Property Musings - The Trilogy - Part 2!

Let's start with the end of WW2...

So the year is 1945 and a lot of soldiers came home from the war - and what did they do?! They got BUSY making families! So we had a lot of people born after the war, and these were big families….no TV!! This is the start of the Baby Boom.

Around 1950-1952 these babies needed to go to primary school, so more schools were needed, leading to construction of schools.

Then secondary school around 1959, then Universities around 1967.

Eventually this led to more housing required in New Zealand, as these boomers needed a place to live.

The Government introduced measures to help increase the supply of housing stock into the country through capitalisation of the family benefit and 3% loans.

At the same time, New Zealand began to relax its stance to people who chose to move to New Zealand to live, and began to open our borders.

These boomers over their lifetime, started to take note of how much property prices were increasing, and started to purchase investment properties.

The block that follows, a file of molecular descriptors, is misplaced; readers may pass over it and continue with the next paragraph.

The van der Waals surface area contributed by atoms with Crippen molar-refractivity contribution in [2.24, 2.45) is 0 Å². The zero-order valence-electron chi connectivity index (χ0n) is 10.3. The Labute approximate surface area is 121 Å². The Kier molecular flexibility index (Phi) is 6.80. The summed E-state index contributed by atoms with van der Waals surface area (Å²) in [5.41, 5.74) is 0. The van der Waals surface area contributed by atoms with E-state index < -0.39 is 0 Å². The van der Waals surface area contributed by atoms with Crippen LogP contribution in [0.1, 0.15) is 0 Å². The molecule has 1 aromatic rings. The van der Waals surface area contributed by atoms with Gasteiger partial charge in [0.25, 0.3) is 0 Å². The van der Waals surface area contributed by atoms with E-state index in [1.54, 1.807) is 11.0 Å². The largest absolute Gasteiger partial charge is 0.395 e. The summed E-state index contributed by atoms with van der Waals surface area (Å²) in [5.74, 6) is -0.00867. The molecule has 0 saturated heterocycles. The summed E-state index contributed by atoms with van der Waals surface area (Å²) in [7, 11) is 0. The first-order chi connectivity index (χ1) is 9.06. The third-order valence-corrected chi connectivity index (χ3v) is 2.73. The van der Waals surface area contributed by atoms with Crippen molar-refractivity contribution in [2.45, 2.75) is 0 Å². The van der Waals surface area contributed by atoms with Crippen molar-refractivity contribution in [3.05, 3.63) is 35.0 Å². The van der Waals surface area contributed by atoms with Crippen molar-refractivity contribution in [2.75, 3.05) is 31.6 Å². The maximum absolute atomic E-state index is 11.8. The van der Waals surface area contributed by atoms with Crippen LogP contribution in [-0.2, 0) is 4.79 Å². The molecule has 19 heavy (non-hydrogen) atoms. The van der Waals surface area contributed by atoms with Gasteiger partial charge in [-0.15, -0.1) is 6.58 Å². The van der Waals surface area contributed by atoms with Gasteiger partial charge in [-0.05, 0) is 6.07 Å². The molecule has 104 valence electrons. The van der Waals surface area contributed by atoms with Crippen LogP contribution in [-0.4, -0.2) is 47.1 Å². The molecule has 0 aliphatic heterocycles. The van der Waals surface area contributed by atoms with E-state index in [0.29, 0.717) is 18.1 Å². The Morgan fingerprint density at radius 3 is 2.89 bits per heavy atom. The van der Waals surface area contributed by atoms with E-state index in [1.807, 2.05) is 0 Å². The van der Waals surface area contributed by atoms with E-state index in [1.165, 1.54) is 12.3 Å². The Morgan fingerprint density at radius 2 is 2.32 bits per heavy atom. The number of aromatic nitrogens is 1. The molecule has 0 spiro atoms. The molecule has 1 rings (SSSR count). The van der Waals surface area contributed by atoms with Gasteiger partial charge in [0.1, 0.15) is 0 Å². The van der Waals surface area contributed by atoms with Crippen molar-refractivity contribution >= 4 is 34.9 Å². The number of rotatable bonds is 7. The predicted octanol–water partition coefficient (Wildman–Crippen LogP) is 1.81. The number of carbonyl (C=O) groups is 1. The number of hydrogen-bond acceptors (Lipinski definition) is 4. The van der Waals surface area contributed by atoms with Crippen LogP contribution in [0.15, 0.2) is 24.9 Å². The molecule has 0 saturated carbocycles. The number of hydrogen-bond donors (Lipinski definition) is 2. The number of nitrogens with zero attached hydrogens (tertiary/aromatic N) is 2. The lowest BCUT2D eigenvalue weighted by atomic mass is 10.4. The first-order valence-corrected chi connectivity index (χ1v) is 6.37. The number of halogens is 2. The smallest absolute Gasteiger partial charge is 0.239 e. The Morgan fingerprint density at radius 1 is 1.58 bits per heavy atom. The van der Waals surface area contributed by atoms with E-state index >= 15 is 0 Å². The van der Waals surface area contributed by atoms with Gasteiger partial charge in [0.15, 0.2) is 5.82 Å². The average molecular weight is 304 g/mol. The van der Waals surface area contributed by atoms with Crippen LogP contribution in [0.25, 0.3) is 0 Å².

The combination of the baby boomers and the migrants to the country, continued to increase New Zealand’s population. See the below graph showing the House Price Index since 1960, and the following graph showing population growth from 1956 until 2006 measured through census.




(The House Price Index measures the price changes of residential housing - it's kinda complex!)


You will see that the population of New Zealand has practically DOUBLED since 1956 - and this graph only measures to 2006. Think of what it will be in the future! This graph is from


Here are the main points of observation:

Land price increases over the long term are driven by:

·       Population Growth through fertility and migration

·       Shortage of housing stock available to house the population and demand for housing

·       Low interest rates


What’s happening right now in New Zealand?

·       Migration has hit an all- time high of 56,000 people new to the country in the last 12 months. Our average is usually around 11,500 people per year.

·       Lots of media attention on foreign buyers

·       Fixed interest rates for home loans are at near all -time lows

·       Building consents are not keeping up with housing demand

·       Wage growth has not kept up with house prices leading to housing being less affordable for families.

·       Rents are increasing

·       Auckland house and land prices are up 50% from their peak in the last property boom

·       House Price activity in regions such as Tauranga and Hamilton are starting to feel a ripple effect from Auckland buyers. 

Stay tuned for Part 3...